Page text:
Much ado is being made over two lady politicos these days, Sarah Palin for her six-figure fees and Nancy Pelosi for her legislative expertise. Both are commendable — depending on how one chooses to commend — but unfortunately they are continuing to feed the politics of scorn. Which is unlikely to lead to bi-partisanship or collegiality any time soon. Maybe both are dead.
Palin’s usefulness to her party is a matter of dispute. According to two prominent speakers at a Wednesday breakfast sponsored by the Christian Science Monitor (as reported by Monitor writer Dave Cook), Palin’s rise is great good news for the Democrats.
“Look at this dynamic that is produced with Sarah Palin,” said Stanley Greenberg, chairman of Greenberg Quinlan Rosner Research. “You have John McCain having to have Sarah Palin to save him [in a primary election race]…”
In the aftermath of the passage of healthcare reform, the ongoing discussion is “Barack Obama against Sarah Palin on healthcare,” he said.
Mr. Greenberg, who served as President Clinton’s pollster, argued that “The face of the Republican Party to the country is not the ‘tea party,’ it is Sarah Palin.”
James Carville, President Clinton’s campaign manager and the other speaker at Wednesday’s breakfast, suggested a test to the assembled journalists. “Do me favor. Call five Democratic consultants and leave a message and say I am doing a story on Sarah Palin and call five Republicans, and see who returns the phone call. I think we all know the answer to that. The Democrats will be on the phone so fast.”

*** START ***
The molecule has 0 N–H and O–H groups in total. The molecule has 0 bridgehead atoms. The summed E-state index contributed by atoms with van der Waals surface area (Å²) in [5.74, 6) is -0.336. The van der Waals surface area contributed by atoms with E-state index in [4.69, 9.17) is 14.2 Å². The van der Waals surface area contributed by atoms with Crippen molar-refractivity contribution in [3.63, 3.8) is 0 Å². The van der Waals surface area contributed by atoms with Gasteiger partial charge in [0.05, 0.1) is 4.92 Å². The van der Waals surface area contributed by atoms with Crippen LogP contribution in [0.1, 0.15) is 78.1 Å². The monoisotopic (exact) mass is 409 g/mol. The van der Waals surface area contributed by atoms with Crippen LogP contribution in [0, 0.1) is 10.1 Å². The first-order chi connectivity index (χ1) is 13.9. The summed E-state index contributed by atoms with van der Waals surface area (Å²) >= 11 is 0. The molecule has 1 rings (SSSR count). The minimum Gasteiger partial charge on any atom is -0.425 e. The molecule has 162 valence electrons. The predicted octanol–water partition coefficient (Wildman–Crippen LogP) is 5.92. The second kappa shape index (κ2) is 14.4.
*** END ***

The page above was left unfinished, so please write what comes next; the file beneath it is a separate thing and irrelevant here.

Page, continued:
Much as some of us do not admire Sarah Palin, the sneer factor employed by her detractors can be oppressive. (Come on, if you’re an anti-Palin, think of the slurs you have slung her way.) She is, herself, a master of derision in a by-golly sort of fashion, and it is this that brings loud huzzahs from her audiences when she takes on the Democrats.
Not to be outdone, Speaker Pelosi (whom I appreciate and respect) was heaping scorn upon the Republicans in speeches to California audiences this week,
… saying they “have nothing to sell” to the American people except a crude caricature of her as the midterm elections approach.
Pelosi, D-San Francisco, was surrounded at the Phillip and Sala Burton Center by ardent advocates of health reform, who cheered when she was cheerful and roared when she was defiant. And she was proudly defiant.
“I couldn’t care less,” she said of GOP efforts to use her as campaign fundraising bait. “I should be thanking them. … It really helps me with my fundraising.”
The issues are real, and occasionally that is made clear:
“This is a bill about the middle class. This is a bill about small businesses. This is a bill about affordability,” Pelosi said.
Still, Pelosi warned Democrats that the fight isn’t over, saying Republicans “are unabashed in wanting to rid us of this … and one way they think they can do it is by making gross misrepresentations to senior citizens” with what she called a “campaign of fear.”
Appearing before a crowd dominated by seniors carrying signs of appreciation – “Thank you, madame speaker” – Pelosi was lauded by a parade of admirers, including Rep. George Miller, D-Martinez, doctors and senior advocates who praised her tireless push for the measure.
Admittedly, Pelosi was in friendly territory this week, as Palin has been in recent days herself.
Palin last weekend put Pelosi and Democratic Senate Majority Leader Harry Reid at the center of her campaign-style speech to Tea Partiers attending a rally in Searchlight, Nev., Reid’s hometown. “You’re fired,” she said of the two Democratic standard-bearers.
This may be the way politics works. But wouldn’t it be nice if occasionally, some way could be found for opposing sides at least to be civil in the interest of the common good.
Defiant Pelosi scorns Republicans.